10 Walt Disney World Attractions You Pass by That Are Awesome


3) Tom Sawyer Island – Magic Kingdom

This attraction is perfect for kids of all ages, as well as kids at heart. Guests access Tom Sawyer’s Island in Frontierland at Magic Kingdom by boarding a log raft and sailing across the Rivers of America to the island. Once there, Guests disembark and begin their self-guided journey around the island that draws its inspiration from the stories of Mark Twain. Each time you visit the island, you can expect a different adventure—each one more exciting than the last.

This attraction is not readily noticeable because it sits across the river from the rest of Frontierland. And since it’s only accessible by log raft, it is easy to miss if you don’t already know it’s there. If you’re not sure where to board the rafts, ask a Cast Member to direct you.


2) Walt Disney’s Enchanted Tiki Room – Magic Kingdom

The Tiki Room was Walt’s concept from its beginnings at Disneyland. But often, Guests who are new to Disney World, or those who love the parks, but aren’t familiar with Walt’s life and work, skip the Enchanted Tiki Room, under the impression that it’s just a show with robot birds that move their beaks to the lyrics of an outdated playlist. Others miss it as they are racing through Adventureland to get to the Pirates of the Caribbean attraction in time to use their FastPasses. But there is something truly enchanting about this attraction.

The Enchanted Tiki Room was the first attraction to ever use audio animatronics. Audio animatronics is the registered trademark name given to a type of robotic animation invented and patented by The Walt Disney Company, and inside the Tiki Room, there are 225 of them—robotic birds, tiki gods, totem poles, flowers and plants. Before you pass by the Enchanted Tiki Room on your way to another attraction, stop in for the delightful 10-minute production. You’ll leave with a greater understanding and appreciation of some of Walt’s work. You’ll also come away with a greater appreciation for those other attractions with similar technology. (Photo credit: Disney)

1) Walt Disney’s Carousel of Progress – Magic Kingdom

The Carousel of Progress is situated just off the main thoroughfare in Tomorrowland. The building in which it is housed has a somewhat dated appearance, so Guests often skip this attraction as well. But as with so many wonderful experiences at Disney World, the Carousel also has a history—a backstory. The attraction was designed by Walt Disney at the request of General Electric, and it was housed inside “Progressland,” General Electric’s pavilion. It was created as a stage show with several acts. Each act is performed on a different part of the stage that is partitioned off from the rest of the stage. The show takes place on a stationary stage, and at the end of an act, the audience seating area rotates around the stage, much like a carousel. (Hence, the name “Carousel” of Progress.) The show made use of animatronic human figures that moved in sync with a recorded script. Each act highlighted electricity and its effects on man’s progress over the years. One act was set in the 1880s, one in the 1920s, one in the 1940s and one in 1964—the year of the New York World’s Fair. It was a hit at the Fair, and after the Fair was closed, the Carousel of Progress was moved to Disneyland, where it opened to Guests in 1967.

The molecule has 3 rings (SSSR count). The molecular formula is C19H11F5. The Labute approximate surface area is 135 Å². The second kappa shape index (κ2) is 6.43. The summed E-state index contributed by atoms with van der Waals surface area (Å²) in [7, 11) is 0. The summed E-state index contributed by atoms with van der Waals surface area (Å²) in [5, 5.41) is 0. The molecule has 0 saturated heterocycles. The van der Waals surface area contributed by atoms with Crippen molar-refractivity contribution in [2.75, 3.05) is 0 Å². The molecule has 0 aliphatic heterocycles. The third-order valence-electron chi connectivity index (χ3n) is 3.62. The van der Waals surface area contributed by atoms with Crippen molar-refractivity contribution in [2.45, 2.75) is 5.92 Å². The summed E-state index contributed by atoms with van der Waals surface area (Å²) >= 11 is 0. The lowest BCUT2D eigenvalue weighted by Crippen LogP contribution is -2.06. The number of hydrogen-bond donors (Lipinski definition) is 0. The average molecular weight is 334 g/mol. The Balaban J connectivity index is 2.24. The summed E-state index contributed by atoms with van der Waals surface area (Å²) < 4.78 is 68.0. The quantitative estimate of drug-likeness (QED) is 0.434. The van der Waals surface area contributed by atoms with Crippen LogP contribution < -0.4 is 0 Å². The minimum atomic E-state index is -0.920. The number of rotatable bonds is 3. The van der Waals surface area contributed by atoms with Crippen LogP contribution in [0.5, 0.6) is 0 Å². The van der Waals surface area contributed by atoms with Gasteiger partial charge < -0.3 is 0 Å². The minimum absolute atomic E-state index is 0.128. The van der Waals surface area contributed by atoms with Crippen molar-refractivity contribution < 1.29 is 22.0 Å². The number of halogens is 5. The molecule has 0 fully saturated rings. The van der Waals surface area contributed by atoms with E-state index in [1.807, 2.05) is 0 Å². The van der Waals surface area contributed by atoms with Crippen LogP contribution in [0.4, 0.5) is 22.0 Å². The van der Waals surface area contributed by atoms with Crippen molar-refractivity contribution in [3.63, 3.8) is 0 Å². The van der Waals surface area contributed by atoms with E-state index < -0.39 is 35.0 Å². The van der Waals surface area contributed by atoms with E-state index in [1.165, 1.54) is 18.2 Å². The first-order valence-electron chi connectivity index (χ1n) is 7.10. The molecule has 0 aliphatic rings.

The Carousel of Progress wowed Guests at Disneyland until 1973, when it was closed so that it could be moved to Walt Disney World, where it opened in 1975. In 1993, it was renamed “Walt Disney’s Carousel of Progress” in 1993 to honor Walt. The attraction today is a 21-minute production with the same premise—a look at the role electricity and technology have played in man’s progress.

Whether it’s a trip aboard a time rover headed back 40,000 years, a journey through Walt’s life, an adventure with Tom Sawyer or a look at man’s progress over the last century, the next time you consider skipping an attraction in the parks at Disney World, remember that you might be missing an awesome experience!

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About Rebekah Tyndall Burkett

Rebekah grew up in Forney, Texas and lives just outside of Dallas. She’s been a Disney superfan since childhood, experiencing the magic at Walt Disney World for the first time at the age of 11. Journeys to Neverland are at least a yearly occurrence for her, her husband and her four children (the Fab Four). When they go to the parks, they stay in Florida for three weeks at a time. Rebekah loves exploring the history of the parks, the genius behind the Magic in the person of Walt Disney, and she is intrigued by all things Disney World and Disney Imagineering. When in the parks, Rebekah and her husband Scott make the most of their time by enjoying every minute with their Fab Four, by delving deeper into Walt’s vision for the parks and into the history behind the Walt Disney World Resort, and by photographing the many different types of architecture at Magic Kingdom, Disney’s Hollywood Studios and on the World Showcase at EPCOT. When she’s not in the parks, Rebekah is excitedly setting travel dates and planning her family’s next adventure to their happy place deep within the Sunshine State. On breaks from planning her next trip, Rebekah is a writer, journalist and children’s author, penning children’s books about kids with special needs that she affectionately calls “believement-achievement” stories. Her hobbies include creative writing, paper crafting and interviewing Imagineers. She is also an advocate for Autism Awareness and for children with developmental disabilities of all kinds.